Harbor Seal

A recent study on the Nisqually estuary showed that about 16 percent of a steelhead population migrating from the Nisqually River to the Puget Sound ended up in the stomachs of a growing population of harbor seals. 

The study, conducted by NOAA fisheries research biologist Megan Moore and her colleagues, is part of a larger examination of recovering populations of steelhead trout, which for the past three decades have largely been on the decline throughout the region.

In a research analysis posted in conjunction with Long Live the Kings, a sustainable fishing nonprofit based in Seattle, Moore says that the study began with releasing acoustic telemetry-tagged fish 12 miles up the Nisqually River. 

This research has been going on for about a decade. Researchers with the Nisqually Indian Tribe have been conducting fish-tag studies along the Nisqually River since around 2008, Moore said. 

Acoustic telemetry tags allowed the researchers to monitor steelhead smolt movement throughout the region as they made their way out of the sound and through the Straits of Juan de Fuca. 

The first data point they found was pretty significant — less than 10 percent of juvenile steelhead from the Nisqually River were able to survive through to the Puget Sound. 

“This work really highlights the fact that migration through Puget Sound is having a big impact on the number of adult steelhead that are returning to spawn,” Moore said in her analysis. 

In an interview with the Nisqually Valley News, Moore said they also found that steelhead don’t stay for long in the area along the Nisqually estuary. 

“These pieces of information led us to believe it was predation that was leading to these low rates of survival,” she said.

Researchers then looked to a growing population of harbor seals along the Nisqually estuary. These marine mammals generally have a fairly diverse diet to fulfill their high daily energetic requirements, Moore said. 

But because the population was increasing, likely due to migration, they were impacting the fish population attempting to migrate through the lower Puget Sound. 

It became clear the seals were having a significant impact on the migrating steelhead. They first noticed this when when data from the tags became unpredictable.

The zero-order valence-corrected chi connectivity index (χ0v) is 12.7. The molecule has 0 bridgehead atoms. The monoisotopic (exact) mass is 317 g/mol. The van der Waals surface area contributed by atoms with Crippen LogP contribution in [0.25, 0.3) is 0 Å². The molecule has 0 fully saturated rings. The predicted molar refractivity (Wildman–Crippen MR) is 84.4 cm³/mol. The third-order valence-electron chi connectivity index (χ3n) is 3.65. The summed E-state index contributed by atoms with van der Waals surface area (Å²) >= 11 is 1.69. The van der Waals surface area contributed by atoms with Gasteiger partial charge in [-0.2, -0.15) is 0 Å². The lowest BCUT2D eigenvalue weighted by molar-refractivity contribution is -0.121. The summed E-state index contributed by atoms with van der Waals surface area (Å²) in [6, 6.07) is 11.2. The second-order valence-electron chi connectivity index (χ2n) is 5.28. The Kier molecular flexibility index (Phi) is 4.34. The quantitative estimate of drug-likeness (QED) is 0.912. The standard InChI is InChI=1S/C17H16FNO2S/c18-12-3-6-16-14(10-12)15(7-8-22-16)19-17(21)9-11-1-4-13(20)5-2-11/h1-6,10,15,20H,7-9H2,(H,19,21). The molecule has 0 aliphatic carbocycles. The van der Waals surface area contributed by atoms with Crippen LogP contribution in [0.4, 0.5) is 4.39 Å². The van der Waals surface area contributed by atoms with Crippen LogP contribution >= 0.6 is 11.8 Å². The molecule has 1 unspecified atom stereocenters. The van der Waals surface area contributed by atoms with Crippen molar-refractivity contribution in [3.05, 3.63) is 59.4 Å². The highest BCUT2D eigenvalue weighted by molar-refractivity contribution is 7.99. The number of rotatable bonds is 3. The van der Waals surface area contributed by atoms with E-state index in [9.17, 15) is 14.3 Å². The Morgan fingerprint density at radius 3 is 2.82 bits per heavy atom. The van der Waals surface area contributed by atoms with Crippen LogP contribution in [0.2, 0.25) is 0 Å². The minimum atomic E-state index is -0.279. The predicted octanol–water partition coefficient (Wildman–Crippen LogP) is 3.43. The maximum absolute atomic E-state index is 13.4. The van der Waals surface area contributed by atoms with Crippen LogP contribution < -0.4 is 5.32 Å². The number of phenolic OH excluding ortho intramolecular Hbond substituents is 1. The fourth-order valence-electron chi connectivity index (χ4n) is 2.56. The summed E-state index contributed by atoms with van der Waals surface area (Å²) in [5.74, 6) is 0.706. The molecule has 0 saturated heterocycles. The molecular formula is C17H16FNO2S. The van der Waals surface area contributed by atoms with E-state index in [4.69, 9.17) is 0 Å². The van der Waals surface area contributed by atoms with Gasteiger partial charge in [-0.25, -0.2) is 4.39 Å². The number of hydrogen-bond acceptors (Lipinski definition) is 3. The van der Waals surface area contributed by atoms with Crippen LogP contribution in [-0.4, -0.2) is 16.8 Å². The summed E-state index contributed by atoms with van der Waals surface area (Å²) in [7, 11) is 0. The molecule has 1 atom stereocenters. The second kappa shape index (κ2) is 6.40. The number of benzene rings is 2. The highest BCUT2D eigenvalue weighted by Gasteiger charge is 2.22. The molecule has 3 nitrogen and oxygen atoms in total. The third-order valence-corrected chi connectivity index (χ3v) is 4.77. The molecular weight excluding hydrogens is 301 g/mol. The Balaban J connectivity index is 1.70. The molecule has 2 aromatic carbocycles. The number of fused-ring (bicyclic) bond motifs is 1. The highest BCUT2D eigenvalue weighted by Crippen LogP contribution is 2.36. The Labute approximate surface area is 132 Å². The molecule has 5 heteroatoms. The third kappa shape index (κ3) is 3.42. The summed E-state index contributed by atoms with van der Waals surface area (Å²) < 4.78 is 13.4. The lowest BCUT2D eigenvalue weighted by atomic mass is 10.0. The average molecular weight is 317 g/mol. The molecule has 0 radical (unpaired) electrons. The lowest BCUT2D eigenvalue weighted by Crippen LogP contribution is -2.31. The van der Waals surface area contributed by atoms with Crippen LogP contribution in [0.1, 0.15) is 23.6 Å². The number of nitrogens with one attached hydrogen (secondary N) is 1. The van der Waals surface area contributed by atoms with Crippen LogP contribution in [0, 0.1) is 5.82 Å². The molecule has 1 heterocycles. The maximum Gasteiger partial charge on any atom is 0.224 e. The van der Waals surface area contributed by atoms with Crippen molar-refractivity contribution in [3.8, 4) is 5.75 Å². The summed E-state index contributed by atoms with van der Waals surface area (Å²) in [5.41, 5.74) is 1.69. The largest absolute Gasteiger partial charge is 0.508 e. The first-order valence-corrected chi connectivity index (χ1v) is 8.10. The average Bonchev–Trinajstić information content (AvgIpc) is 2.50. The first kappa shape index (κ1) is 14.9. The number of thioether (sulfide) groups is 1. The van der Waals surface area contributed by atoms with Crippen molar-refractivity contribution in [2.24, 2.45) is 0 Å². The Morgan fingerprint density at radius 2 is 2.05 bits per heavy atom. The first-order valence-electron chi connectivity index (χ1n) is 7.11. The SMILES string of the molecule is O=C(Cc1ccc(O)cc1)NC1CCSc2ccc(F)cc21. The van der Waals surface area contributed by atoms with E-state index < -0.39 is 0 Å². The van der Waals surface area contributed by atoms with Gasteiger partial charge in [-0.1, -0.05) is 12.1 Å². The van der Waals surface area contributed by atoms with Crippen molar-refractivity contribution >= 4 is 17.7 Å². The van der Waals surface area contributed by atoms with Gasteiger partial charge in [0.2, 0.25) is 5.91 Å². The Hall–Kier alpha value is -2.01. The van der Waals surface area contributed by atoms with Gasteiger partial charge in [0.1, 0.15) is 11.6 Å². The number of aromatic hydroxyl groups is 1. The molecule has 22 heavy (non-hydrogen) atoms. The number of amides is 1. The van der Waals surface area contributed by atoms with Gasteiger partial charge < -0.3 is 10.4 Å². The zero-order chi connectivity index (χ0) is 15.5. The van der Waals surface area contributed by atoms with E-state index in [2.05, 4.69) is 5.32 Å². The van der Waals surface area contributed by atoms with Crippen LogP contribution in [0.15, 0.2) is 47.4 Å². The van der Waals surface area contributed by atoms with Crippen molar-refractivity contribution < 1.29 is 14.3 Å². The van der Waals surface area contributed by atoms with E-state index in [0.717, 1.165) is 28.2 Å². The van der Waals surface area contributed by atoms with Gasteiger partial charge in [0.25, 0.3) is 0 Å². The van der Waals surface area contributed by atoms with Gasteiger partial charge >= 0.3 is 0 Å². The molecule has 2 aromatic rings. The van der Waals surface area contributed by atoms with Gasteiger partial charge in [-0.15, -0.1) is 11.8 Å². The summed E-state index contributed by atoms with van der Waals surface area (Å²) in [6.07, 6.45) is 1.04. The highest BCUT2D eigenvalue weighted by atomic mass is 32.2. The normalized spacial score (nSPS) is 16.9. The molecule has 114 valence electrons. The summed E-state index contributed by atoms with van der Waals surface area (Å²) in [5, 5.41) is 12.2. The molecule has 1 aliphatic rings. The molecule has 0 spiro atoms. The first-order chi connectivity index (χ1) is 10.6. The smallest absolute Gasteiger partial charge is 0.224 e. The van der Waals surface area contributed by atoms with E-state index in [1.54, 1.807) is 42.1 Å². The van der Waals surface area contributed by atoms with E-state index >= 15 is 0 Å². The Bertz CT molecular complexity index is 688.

“We weren't expecting to find much evidence of mortality … (But) we started to understand this was a big factor in mortality with steelhead,” Moore said, adding that they’ve heard anecdotes from other researchers that harbor seal populations have increased significantly over the last four years.

Moore and her colleagues then began to use temperature-sensitive tags that could report when the steelhead were eaten by warm-blooded predators. 

Similar studies on fish predation aren’t new, Moore says. Researchers have seen similar studies in the Duwamish River and along the Hood Canal estuaries. 

Moore said their research found that the tags that recorded a significant increase in temperature also recorded a back-and-forth behavior along the estuary, indicative of a harbor seal’s behavior. 

About 16 percent of the tags recorded this change in temperature and behavior. 

Uneaten tags will normally show a linear path through the estuary, and generally will not stick around too long around the estuary. 

A 16-percent decline in population is fairly significant when looking at the larger scale migration of the steelhead fish population. The Nisqually River basin makes up 3 miles of the 170-mile route migratory fish populations must make through the Strait of Juan de Fuca. 

Moore said that from the Nisqually River to the Tacoma Narrows, the survival rate of steelhead is roughly 60 to 70 percent. That rate includes the 16-percent mortality rate seen at the Nisqually estuary. 

The next thing they’ll attempt to understand is how significant this is compared with other hurdles that steelhead trout encounter. 

Moore said the Washington State Department of Fish and Wildlife is working with the Nisqually Indian Tribe to collect seal scat. Analysis of those samples showed varying proportions of steelhead. 

“We’re working with them to estimate the number of steelhead eaten using scat analysis methods, then plan to compare to the estimate calculated using telemetry methods,” she wrote. 

 

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